After I completed Dark Souls' Artorias of The Abyss DLC last year, my total play time for the whole game adds up to around 200 hours. I decided it's time to put it away for a while...
But that doesn't mean I've had enough, oh no.
The "Souls" series is one of my favourite new IPs to emerge this generation. I've been thoroughly engrossed by its horrific-yet-alluring, repressing-yet-beautiful world and its enigmatic denizens...not to mention all the grotesque evil things you can stab and set fire to!
Now, obviously a sequel to Dark Souls fills me with a childlike excitement and glee, but also some trepidation. Things are being shuffled about and tweaked in Dark Souls Ⅱ, as is natural for any sequel, though I'm paying particular attention to the shuffles and tweaks to the formula for the next game.
And so, like any good obsessive, possessive fanboy would, I have been scouring previews, interviews, videos and collating everything we know so far about Dark Souls Ⅱ to try and build myself a picture of how the game is turning out so far.
Probably the most significant change took place behind-the-scenes; new directors Tomohiro Shibuya and Yui Tanimura, are taking over the responsibilities of Hidetaka Miyazaki, (mastermind/overlord of the first two games), which many fans were/are understandably wary of. This wasn't helped by the perceived disagreement between the new guys on how to convey the story in the game.
Like I said, tweaks and alterations will be made, but no sweeping overhaul to the gameplay and mechanics. It makes sense that they won't alter it too much; the series is too young to need much more than a little refinement.
Another thing that had people concerned are the talks of "streamlining" and "accessibility" being added to the Dark Souls experience.
Some people assumed that these words meant "dumbing down" or "simplification", to appeal to a larger audience, which isn't something us Dark Souls fans are likely to welcome, though Yui Tanimura clarified that it isn’t the case; “we wanted to, after a lot of feedback from the community and fans, streamline the experience so that we take away a lot of the tedious or, pain in the ass aspects that were in the original Dark Souls,". [http://www.destructoid.com/dark-souls-ii-s-director-talks-freedom-and-accessibility-251275.phtml]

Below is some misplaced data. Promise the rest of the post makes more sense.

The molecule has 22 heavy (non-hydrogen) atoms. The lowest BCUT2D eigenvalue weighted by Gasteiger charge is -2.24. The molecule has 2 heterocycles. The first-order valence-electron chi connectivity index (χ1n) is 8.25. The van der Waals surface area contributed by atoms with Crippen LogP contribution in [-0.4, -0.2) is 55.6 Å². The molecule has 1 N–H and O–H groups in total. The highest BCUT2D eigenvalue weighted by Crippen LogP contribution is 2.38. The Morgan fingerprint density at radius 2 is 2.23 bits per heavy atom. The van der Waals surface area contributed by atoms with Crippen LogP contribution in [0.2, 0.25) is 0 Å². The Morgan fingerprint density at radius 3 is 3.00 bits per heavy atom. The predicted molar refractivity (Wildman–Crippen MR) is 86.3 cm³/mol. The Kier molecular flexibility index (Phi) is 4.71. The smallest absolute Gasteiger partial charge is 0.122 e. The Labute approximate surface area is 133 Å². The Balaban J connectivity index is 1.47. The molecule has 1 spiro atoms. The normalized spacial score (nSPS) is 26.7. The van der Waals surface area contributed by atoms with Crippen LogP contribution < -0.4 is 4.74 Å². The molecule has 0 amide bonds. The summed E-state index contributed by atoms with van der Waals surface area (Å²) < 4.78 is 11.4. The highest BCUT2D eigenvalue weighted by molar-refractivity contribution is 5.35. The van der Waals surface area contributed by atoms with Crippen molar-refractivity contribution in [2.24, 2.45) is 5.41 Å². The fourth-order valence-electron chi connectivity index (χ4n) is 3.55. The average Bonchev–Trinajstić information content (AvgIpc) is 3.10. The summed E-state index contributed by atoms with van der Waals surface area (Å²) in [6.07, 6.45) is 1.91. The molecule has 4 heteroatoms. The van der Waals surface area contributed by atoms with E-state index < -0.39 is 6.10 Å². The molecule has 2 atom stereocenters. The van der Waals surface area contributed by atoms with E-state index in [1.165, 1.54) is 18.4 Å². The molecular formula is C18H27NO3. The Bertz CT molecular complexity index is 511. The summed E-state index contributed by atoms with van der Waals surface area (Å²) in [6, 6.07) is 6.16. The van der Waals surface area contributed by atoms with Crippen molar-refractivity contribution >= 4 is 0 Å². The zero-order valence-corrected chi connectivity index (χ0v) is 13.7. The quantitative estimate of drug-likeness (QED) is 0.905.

More recently, Yui Tanimura made extra effort to quash any doubts and apologised for any confusion using those words had caused. On top of that, Producer for the project Takeshi Miyazoe assures that this was “a mistranslation” on their part.
Ok, so despite the misunderstood messages about accessibility, and behind-the-scenes change of lead personnel, I do think the game is in good hands and judging from previews it does seem like it's heading in the right direction, with the core of Dark Souls intact.
So, what can be done to improve? Or rather, what do I hope will be done...
A little less obfuscation, a little more explanation
One alteration I would like to see is the game being a bit less secretive, less vague than in terms of ridiculously obscured optional locations and the effects of certain items.
For example, the requirements to enter the Painted World of Ariamis are pretty convoluted. Chances are that, upon finding the entrance, most people won't have the required “key” to enter, and you are given no clue as to what it might be or where to find it. The “key” itself does give a hint as to it's use, but finding it involves some thinking outside the box. Also Ash Lake is pretty hard to find if you don't know where to look.
I suppose the idea is that those who figure out how to enter will discover a new area as reward, though it seems daft that these whole areas, though optional, should obscured so thoroughly. I'm not saying make it blatantly obvious, just a few more hints here and there regarding hidden locations.